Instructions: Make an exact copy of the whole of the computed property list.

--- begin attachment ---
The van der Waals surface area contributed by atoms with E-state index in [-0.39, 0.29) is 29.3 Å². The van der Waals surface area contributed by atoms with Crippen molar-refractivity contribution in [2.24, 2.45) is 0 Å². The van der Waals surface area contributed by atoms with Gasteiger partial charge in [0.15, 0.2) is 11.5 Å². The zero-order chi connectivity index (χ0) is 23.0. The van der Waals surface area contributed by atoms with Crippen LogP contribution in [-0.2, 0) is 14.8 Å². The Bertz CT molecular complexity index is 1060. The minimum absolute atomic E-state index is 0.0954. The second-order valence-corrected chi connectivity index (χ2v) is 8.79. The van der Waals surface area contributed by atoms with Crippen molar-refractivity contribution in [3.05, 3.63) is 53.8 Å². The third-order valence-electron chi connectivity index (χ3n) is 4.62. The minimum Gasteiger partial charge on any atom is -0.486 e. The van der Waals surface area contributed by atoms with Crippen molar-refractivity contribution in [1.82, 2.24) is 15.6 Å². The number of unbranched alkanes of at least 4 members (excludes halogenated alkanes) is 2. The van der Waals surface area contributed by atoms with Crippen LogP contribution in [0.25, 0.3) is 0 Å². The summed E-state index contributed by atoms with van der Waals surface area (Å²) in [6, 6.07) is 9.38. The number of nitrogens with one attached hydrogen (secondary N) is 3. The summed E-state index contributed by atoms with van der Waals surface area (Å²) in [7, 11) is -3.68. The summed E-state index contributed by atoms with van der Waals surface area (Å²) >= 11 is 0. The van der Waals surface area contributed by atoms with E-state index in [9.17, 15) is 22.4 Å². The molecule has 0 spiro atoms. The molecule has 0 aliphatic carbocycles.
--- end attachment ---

The van der Waals surface area contributed by atoms with E-state index in [-0.39, 0.29) is 29.3 Å². The van der Waals surface area contributed by atoms with Crippen molar-refractivity contribution in [2.24, 2.45) is 0 Å². The van der Waals surface area contributed by atoms with Gasteiger partial charge in [0.15, 0.2) is 11.5 Å². The zero-order chi connectivity index (χ0) is 23.0. The van der Waals surface area contributed by atoms with Crippen LogP contribution in [-0.2, 0) is 14.8 Å². The Bertz CT molecular complexity index is 1060. The minimum absolute atomic E-state index is 0.0954. The second-order valence-corrected chi connectivity index (χ2v) is 8.79. The van der Waals surface area contributed by atoms with Crippen molar-refractivity contribution in [3.05, 3.63) is 53.8 Å². The third-order valence-electron chi connectivity index (χ3n) is 4.62. The minimum Gasteiger partial charge on any atom is -0.486 e. The van der Waals surface area contributed by atoms with Crippen molar-refractivity contribution in [1.82, 2.24) is 15.6 Å². The number of unbranched alkanes of at least 4 members (excludes halogenated alkanes) is 2. The van der Waals surface area contributed by atoms with Crippen LogP contribution in [0.25, 0.3) is 0 Å². The summed E-state index contributed by atoms with van der Waals surface area (Å²) in [6, 6.07) is 9.38. The number of nitrogens with one attached hydrogen (secondary N) is 3. The summed E-state index contributed by atoms with van der Waals surface area (Å²) in [7, 11) is -3.68. The summed E-state index contributed by atoms with van der Waals surface area (Å²) >= 11 is 0. The van der Waals surface area contributed by atoms with E-state index in [9.17, 15) is 22.4 Å². The molecule has 0 spiro atoms. The molecule has 0 aliphatic carbocycles.